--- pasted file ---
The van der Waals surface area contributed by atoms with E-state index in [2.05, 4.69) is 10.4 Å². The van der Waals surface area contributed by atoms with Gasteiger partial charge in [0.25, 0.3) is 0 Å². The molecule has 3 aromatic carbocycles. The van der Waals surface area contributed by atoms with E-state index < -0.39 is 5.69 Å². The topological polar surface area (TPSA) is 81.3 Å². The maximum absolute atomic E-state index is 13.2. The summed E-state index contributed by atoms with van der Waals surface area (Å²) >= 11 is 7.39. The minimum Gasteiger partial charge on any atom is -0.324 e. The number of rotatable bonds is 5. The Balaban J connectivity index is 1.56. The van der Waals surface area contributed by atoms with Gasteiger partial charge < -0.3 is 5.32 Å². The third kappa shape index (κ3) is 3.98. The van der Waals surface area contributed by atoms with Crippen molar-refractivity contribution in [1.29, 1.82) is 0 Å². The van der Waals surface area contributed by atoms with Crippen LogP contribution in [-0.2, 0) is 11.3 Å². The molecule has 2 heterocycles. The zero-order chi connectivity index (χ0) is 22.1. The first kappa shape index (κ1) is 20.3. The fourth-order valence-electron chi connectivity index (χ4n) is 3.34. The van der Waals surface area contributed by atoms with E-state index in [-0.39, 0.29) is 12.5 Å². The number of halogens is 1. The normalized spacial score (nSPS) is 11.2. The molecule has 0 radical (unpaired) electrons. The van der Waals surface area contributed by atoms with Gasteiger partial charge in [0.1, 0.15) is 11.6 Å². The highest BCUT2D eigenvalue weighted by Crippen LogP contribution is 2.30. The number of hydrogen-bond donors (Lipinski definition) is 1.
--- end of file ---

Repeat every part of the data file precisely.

The van der Waals surface area contributed by atoms with E-state index in [2.05, 4.69) is 10.4 Å². The van der Waals surface area contributed by atoms with Gasteiger partial charge in [0.25, 0.3) is 0 Å². The molecule has 3 aromatic carbocycles. The van der Waals surface area contributed by atoms with E-state index < -0.39 is 5.69 Å². The topological polar surface area (TPSA) is 81.3 Å². The maximum absolute atomic E-state index is 13.2. The summed E-state index contributed by atoms with van der Waals surface area (Å²) >= 11 is 7.39. The minimum Gasteiger partial charge on any atom is -0.324 e. The number of rotatable bonds is 5. The Balaban J connectivity index is 1.56. The van der Waals surface area contributed by atoms with Gasteiger partial charge < -0.3 is 5.32 Å². The third kappa shape index (κ3) is 3.98. The van der Waals surface area contributed by atoms with Crippen molar-refractivity contribution in [1.29, 1.82) is 0 Å². The van der Waals surface area contributed by atoms with Crippen LogP contribution in [-0.2, 0) is 11.3 Å². The molecule has 2 heterocycles. The zero-order chi connectivity index (χ0) is 22.1. The first kappa shape index (κ1) is 20.3. The fourth-order valence-electron chi connectivity index (χ4n) is 3.34. The van der Waals surface area contributed by atoms with E-state index in [-0.39, 0.29) is 12.5 Å². The number of halogens is 1. The normalized spacial score (nSPS) is 11.2. The molecule has 0 radical (unpaired) electrons. The van der Waals surface area contributed by atoms with Gasteiger partial charge in [0.1, 0.15) is 11.6 Å². The highest BCUT2D eigenvalue weighted by Crippen LogP contribution is 2.30. The number of hydrogen-bond donors (Lipinski definition) is 1.